You are invited!!! There is something special we feel when we receive an invitation. It is the anticipation of a celebration, the excitement of choosing what to wear, but more importantly, it is the affirmation that tells us, “I was chosen!” We know a hostess has responsibilities to ensure her party is a success, but did you know there are expectations of the guests? And your first job begins when you receive an invitation that says RSVP. Follow the six steps below and the hostess will be singing your praises!

  • Patti Hatton

Q/A How to Love Yourself

Updated: Oct 22, 2020

Q: How do you love yourself? How do you stop comparing yourself to everything you see on Instagram? I recently unfollowed people who made me feel bad about myself. I began surrounding myself with more motivational and inspirational people. It made a huge difference.


A: We are all tempted to compare our lives with others to see how we measure up. While it is wonderful to gain inspiration, encouragement, and ideas from others, using our time and energy to live in a tormented state of envy or inferiority is just not worth it.


I use the hula hoop as a metaphor to describe what I own and what lies within my jurisdiction. Imagine a hula hoop around you and a hula hoop around someone else. Everything in your hula hoop belongs to you. Your hair is in your hula hoop. It is your hair, you own it, and you are responsible for it. You can cut, color, or do whatever you please because it is your hair. Your spiritual gifts and natural talents are in your hula hoop. It is your responsibility to learn what those are and to develop and use them to make a meaningful contribution to society. They are your gifts and talents. You own them and you are responsible for them. Your desires, feelings, ambitions, etc., are within your hula hoop.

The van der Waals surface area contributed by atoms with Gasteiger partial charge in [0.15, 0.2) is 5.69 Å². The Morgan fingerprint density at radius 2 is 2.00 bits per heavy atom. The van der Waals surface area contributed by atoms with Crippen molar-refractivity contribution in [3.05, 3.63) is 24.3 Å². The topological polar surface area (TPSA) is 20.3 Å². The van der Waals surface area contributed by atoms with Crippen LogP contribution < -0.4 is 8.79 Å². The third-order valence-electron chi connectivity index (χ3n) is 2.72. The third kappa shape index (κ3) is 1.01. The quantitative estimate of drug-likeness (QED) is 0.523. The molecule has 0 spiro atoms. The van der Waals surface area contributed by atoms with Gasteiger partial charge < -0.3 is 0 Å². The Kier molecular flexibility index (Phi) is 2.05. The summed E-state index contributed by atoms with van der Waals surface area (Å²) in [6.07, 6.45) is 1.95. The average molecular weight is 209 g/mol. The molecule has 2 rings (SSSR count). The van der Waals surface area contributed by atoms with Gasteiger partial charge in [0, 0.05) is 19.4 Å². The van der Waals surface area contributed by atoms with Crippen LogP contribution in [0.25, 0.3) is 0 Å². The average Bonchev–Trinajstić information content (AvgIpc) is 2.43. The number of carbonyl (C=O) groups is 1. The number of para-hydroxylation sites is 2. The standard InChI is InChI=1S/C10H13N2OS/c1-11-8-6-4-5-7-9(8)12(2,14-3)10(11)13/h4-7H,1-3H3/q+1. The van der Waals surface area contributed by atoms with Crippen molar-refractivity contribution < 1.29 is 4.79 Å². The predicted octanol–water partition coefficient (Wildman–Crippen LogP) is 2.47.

Why would I use my time and resources to focus on another person’s hula hoop when I do not own anything within their hula hoop? If you look at it through the lens of the hula hoop metaphor, you can see what a loss it would be not to explore and discover what you own and do your very best to love, nurture, and develop those things. Think of your hula hoop as a pie chart divided into sections. Each piece contains something different. Spiritual, intellectual, relational, creative, physical; all are a part of you.


Ask yourself, “What can I do to grow the intellectual part of myself? What books can I read, or classes can I take to stimulate my mind?


What can I do to grow the creative part of myself?” Make goals that are small, specific, and measurable to cultivate wholeness and move towards success.


Scripture tells us in Psalm 139 that God fashioned and formed us in our mother’s womb. We were HIS idea and he has declared each of us to be “wonderful and complex.” God did not make a mistake when He created you. Learning to love and develop yourself as if you were your own best friend is your privilege and responsibility. It is a choice, though. You could choose to squander all that God has given you by focusing on what you perceive others have that you do not. God gave them their gifts for a reason, and he gave you your gifts for a reason. Think of your traits, your gifts, as tools. When we set out to complete a job, we make sure we have the right tools. A carpenter needs a hammer. A cook needs a stove.


God has given each person the tools we need to perform the work he has placed before us. Embrace it and be the best you that you can be. You were created, just as you are, for a reason. It is your job to figure out that reason. We should surround ourselves with healthy relationships, this includes on social media. Just as we would never consume poison, we should not consume destructive things that hold us back from the plan God has set before us. When you are old and gray, you want to be able to look back on your life and know you took responsibility for that which God entrusted to you, and only you. No regrets!


Patti Hatton, MA, LPC

www.pattihattoncounselor.com